Everyday

Ultramarine

I’m a bit of a geek. I can geek out over the silliest things. Ask my husband. He just smiles and nods as I get excited and ramble on about art history, color theory, grammar, women’s studies and all the other things us extreme right-brained folk nerd out about. Today, it was a color that did it. Not just any color. Ultramarine.

It’s not so much the color itself that geeked me out (although it’s one of the coolest and richest colors in the world), but but rather the name of the color, and how it got such a name.

I just finished a book that described how the color ultramarine blue got its name. Ultra meaning “beyond” and marine meaning “sea”. So the color name literally translates to “beyond the sea”. What struck me about this is that ultramarine is literally named after the journey that it takes. Let me explain…

Pigments in India

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Everyday

The Curve and the Calling

The Curve & The Calling

The Curve

The bumpy curve in the road, the lumpy curve of my hips, the curve of my smile, the sharp curve of my winged eyeliner. The Curve.

For me, the curve was something I had to learn to accept. And then to love.

I didn’t love the sharp curves and bumps in the road when my family was going through some really dark times a few years ago. I hated it. I hated every middle-of-the-night call I got from them telling me that we’d set off on yet another unexpected curve. I hated the heartache and the pain and the stress of it all.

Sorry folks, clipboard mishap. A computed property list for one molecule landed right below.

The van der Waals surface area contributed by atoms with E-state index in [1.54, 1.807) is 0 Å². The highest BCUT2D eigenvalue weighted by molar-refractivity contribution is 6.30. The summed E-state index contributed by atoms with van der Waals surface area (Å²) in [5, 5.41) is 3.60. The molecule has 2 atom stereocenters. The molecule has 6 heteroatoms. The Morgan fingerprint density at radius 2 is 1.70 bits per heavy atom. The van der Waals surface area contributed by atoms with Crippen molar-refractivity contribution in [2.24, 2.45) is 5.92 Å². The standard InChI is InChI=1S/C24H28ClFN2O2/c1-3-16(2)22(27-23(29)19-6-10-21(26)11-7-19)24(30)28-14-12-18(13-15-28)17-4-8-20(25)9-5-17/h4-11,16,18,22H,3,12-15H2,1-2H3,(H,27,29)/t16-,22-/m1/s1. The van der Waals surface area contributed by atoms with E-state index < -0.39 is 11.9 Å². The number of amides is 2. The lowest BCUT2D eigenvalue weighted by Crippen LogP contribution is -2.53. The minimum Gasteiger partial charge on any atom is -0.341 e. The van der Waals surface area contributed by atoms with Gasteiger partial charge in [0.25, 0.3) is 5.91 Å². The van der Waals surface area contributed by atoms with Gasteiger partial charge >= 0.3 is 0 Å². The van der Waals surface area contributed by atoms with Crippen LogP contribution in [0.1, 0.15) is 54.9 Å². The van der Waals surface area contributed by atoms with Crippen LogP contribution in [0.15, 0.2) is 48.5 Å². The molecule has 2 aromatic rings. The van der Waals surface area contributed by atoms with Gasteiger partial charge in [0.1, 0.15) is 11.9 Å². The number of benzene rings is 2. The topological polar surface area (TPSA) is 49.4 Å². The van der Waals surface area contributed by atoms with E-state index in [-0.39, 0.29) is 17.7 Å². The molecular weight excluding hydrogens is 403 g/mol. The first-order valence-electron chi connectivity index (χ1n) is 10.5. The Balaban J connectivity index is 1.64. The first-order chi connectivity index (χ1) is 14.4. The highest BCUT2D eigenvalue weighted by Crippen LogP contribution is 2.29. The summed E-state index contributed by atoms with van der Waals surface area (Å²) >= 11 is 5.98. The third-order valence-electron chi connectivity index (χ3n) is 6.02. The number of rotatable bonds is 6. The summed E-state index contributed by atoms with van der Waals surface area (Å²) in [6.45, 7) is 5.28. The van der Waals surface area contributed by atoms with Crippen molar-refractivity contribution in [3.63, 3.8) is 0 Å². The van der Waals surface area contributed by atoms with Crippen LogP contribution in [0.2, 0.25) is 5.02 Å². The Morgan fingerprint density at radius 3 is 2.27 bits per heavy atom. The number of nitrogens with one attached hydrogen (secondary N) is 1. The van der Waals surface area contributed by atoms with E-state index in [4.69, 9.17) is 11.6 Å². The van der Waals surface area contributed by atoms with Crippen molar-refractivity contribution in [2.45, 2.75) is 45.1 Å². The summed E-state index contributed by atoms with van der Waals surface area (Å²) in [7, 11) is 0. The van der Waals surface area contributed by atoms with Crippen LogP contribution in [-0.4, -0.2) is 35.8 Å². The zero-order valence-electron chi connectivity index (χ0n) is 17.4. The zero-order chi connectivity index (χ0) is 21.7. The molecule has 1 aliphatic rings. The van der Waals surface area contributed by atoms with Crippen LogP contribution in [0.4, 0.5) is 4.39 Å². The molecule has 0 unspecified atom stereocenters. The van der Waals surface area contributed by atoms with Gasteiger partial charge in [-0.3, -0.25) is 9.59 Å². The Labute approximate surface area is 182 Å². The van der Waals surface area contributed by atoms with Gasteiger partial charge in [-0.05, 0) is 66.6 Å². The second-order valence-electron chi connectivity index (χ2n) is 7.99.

But I can now see that, while those curves hurt and made the path much longer, they’ve really shaped our relationships with one another. Through faith and constant prayer, those curves were set straight and now, while we definitely don’t have it all together, my family is at a much better place than we were before. Because with every unexpected, hurtful, heartbreaking curve we took together, it showed us, or at least me, what it was like to have a heart of grace and forgiveness. It taught me what it was like to rely on the only One that matters. It humbled me by showing me what it felt like to be at the very bottom, looking up, grasping for any sign of hope.

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